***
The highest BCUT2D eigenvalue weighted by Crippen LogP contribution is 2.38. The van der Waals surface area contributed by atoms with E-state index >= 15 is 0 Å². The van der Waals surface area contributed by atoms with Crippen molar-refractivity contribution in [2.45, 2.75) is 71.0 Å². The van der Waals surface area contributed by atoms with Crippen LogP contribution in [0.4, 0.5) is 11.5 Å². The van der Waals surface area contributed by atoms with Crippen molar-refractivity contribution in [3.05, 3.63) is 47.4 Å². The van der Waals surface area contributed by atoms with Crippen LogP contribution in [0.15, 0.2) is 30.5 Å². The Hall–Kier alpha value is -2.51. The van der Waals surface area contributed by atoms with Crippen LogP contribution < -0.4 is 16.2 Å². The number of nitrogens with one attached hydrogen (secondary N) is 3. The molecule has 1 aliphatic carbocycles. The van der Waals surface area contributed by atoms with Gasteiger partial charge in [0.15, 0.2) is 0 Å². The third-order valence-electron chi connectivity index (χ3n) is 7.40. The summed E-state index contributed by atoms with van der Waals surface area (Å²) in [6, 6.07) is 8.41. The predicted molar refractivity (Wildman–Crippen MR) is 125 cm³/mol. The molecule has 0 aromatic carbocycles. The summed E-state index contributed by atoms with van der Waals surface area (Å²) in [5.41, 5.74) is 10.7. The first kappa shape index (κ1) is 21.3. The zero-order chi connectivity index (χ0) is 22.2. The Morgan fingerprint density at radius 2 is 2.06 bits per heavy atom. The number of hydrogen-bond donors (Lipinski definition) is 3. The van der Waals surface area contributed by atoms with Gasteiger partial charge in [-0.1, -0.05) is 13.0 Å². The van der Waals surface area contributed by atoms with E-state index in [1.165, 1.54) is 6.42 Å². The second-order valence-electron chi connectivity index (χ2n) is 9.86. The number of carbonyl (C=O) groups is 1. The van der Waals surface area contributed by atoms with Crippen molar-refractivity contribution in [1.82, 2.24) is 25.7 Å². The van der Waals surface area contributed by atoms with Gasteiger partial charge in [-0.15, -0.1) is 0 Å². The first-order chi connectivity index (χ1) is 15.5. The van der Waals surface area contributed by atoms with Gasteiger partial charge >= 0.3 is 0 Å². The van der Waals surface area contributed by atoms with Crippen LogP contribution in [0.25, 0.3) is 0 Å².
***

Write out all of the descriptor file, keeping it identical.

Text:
The highest BCUT2D eigenvalue weighted by Crippen LogP contribution is 2.38. The van der Waals surface area contributed by atoms with E-state index >= 15 is 0 Å². The van der Waals surface area contributed by atoms with Crippen molar-refractivity contribution in [2.45, 2.75) is 71.0 Å². The van der Waals surface area contributed by atoms with Crippen LogP contribution in [0.4, 0.5) is 11.5 Å². The van der Waals surface area contributed by atoms with Crippen molar-refractivity contribution in [3.05, 3.63) is 47.4 Å². The van der Waals surface area contributed by atoms with Crippen LogP contribution in [0.15, 0.2) is 30.5 Å². The Hall–Kier alpha value is -2.51. The van der Waals surface area contributed by atoms with Crippen LogP contribution < -0.4 is 16.2 Å². The number of nitrogens with one attached hydrogen (secondary N) is 3. The molecule has 1 aliphatic carbocycles. The van der Waals surface area contributed by atoms with Gasteiger partial charge in [0.15, 0.2) is 0 Å². The third-order valence-electron chi connectivity index (χ3n) is 7.40. The summed E-state index contributed by atoms with van der Waals surface area (Å²) in [6, 6.07) is 8.41. The predicted molar refractivity (Wildman–Crippen MR) is 125 cm³/mol. The molecule has 0 aromatic carbocycles. The summed E-state index contributed by atoms with van der Waals surface area (Å²) in [5.41, 5.74) is 10.7. The first kappa shape index (κ1) is 21.3. The zero-order chi connectivity index (χ0) is 22.2. The Morgan fingerprint density at radius 2 is 2.06 bits per heavy atom. The number of hydrogen-bond donors (Lipinski definition) is 3. The van der Waals surface area contributed by atoms with Gasteiger partial charge in [-0.1, -0.05) is 13.0 Å². The van der Waals surface area contributed by atoms with E-state index in [1.165, 1.54) is 6.42 Å². The second-order valence-electron chi connectivity index (χ2n) is 9.86. The number of carbonyl (C=O) groups is 1. The van der Waals surface area contributed by atoms with Crippen molar-refractivity contribution in [1.82, 2.24) is 25.7 Å². The van der Waals surface area contributed by atoms with Gasteiger partial charge in [-0.15, -0.1) is 0 Å². The first-order chi connectivity index (χ1) is 15.5. The van der Waals surface area contributed by atoms with Gasteiger partial charge >= 0.3 is 0 Å². The van der Waals surface area contributed by atoms with Crippen LogP contribution in [0.25, 0.3) is 0 Å².